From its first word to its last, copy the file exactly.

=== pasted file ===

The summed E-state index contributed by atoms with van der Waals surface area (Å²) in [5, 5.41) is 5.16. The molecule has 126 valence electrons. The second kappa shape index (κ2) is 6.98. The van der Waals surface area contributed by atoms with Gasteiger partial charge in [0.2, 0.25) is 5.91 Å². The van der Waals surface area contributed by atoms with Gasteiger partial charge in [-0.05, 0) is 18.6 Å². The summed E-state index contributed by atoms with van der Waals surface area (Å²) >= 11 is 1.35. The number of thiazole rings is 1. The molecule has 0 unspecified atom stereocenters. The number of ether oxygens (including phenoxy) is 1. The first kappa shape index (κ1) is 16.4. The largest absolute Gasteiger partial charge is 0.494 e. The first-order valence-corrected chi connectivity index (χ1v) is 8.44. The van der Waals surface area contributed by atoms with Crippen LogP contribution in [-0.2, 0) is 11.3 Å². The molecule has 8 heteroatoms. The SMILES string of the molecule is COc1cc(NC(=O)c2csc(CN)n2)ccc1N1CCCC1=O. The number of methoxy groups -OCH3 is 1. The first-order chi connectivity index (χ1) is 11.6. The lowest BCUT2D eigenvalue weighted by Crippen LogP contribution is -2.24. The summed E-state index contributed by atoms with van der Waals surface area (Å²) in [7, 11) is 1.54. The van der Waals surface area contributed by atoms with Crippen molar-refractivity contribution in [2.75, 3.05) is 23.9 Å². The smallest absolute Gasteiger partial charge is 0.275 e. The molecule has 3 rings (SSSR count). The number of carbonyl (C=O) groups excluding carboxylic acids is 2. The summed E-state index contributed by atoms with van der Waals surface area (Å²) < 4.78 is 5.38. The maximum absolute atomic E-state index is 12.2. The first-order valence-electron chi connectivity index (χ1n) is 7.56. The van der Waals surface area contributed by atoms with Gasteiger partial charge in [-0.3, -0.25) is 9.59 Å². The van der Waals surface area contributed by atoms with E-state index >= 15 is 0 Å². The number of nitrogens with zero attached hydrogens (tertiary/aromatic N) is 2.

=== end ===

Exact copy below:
The summed E-state index contributed by atoms with van der Waals surface area (Å²) in [5, 5.41) is 5.16. The molecule has 126 valence electrons. The second kappa shape index (κ2) is 6.98. The van der Waals surface area contributed by atoms with Gasteiger partial charge in [0.2, 0.25) is 5.91 Å². The van der Waals surface area contributed by atoms with Gasteiger partial charge in [-0.05, 0) is 18.6 Å². The summed E-state index contributed by atoms with van der Waals surface area (Å²) >= 11 is 1.35. The number of thiazole rings is 1. The molecule has 0 unspecified atom stereocenters. The number of ether oxygens (including phenoxy) is 1. The first kappa shape index (κ1) is 16.4. The largest absolute Gasteiger partial charge is 0.494 e. The first-order valence-corrected chi connectivity index (χ1v) is 8.44. The van der Waals surface area contributed by atoms with Crippen LogP contribution in [-0.2, 0) is 11.3 Å². The molecule has 8 heteroatoms. The SMILES string of the molecule is COc1cc(NC(=O)c2csc(CN)n2)ccc1N1CCCC1=O. The number of methoxy groups -OCH3 is 1. The first-order chi connectivity index (χ1) is 11.6. The lowest BCUT2D eigenvalue weighted by Crippen LogP contribution is -2.24. The summed E-state index contributed by atoms with van der Waals surface area (Å²) in [7, 11) is 1.54. The van der Waals surface area contributed by atoms with Crippen molar-refractivity contribution in [2.75, 3.05) is 23.9 Å². The smallest absolute Gasteiger partial charge is 0.275 e. The molecule has 3 rings (SSSR count). The number of carbonyl (C=O) groups excluding carboxylic acids is 2. The summed E-state index contributed by atoms with van der Waals surface area (Å²) < 4.78 is 5.38. The maximum absolute atomic E-state index is 12.2. The first-order valence-electron chi connectivity index (χ1n) is 7.56. The van der Waals surface area contributed by atoms with Gasteiger partial charge in [-0.3, -0.25) is 9.59 Å². The van der Waals surface area contributed by atoms with E-state index >= 15 is 0 Å². The number of nitrogens with zero attached hydrogens (tertiary/aromatic N) is 2.